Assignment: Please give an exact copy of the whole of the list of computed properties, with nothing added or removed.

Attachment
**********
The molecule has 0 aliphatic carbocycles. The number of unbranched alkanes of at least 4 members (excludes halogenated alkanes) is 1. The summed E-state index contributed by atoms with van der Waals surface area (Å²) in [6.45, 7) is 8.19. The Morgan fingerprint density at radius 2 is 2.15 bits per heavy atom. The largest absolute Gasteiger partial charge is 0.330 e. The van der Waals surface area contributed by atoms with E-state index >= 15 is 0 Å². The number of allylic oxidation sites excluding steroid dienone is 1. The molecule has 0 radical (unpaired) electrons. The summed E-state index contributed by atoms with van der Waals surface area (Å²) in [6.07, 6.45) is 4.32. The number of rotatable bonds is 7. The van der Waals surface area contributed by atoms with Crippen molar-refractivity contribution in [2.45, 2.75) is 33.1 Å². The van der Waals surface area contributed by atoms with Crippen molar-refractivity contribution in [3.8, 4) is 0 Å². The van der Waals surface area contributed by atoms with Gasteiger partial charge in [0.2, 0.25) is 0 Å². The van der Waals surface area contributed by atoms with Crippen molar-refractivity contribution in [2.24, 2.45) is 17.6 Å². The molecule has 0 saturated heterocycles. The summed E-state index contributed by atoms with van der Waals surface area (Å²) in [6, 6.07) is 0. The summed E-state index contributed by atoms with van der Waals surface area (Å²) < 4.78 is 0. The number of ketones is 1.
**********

The molecule has 0 aliphatic carbocycles. The number of unbranched alkanes of at least 4 members (excludes halogenated alkanes) is 1. The summed E-state index contributed by atoms with van der Waals surface area (Å²) in [6.45, 7) is 8.19. The Morgan fingerprint density at radius 2 is 2.15 bits per heavy atom. The largest absolute Gasteiger partial charge is 0.330 e. The van der Waals surface area contributed by atoms with E-state index >= 15 is 0 Å². The number of allylic oxidation sites excluding steroid dienone is 1. The molecule has 0 radical (unpaired) electrons. The summed E-state index contributed by atoms with van der Waals surface area (Å²) in [6.07, 6.45) is 4.32. The number of rotatable bonds is 7. The van der Waals surface area contributed by atoms with Crippen molar-refractivity contribution in [2.45, 2.75) is 33.1 Å². The van der Waals surface area contributed by atoms with Crippen molar-refractivity contribution in [3.8, 4) is 0 Å². The van der Waals surface area contributed by atoms with Gasteiger partial charge in [0.2, 0.25) is 0 Å². The van der Waals surface area contributed by atoms with Crippen molar-refractivity contribution in [2.24, 2.45) is 17.6 Å². The molecule has 0 saturated heterocycles. The summed E-state index contributed by atoms with van der Waals surface area (Å²) in [6, 6.07) is 0. The summed E-state index contributed by atoms with van der Waals surface area (Å²) < 4.78 is 0. The number of ketones is 1.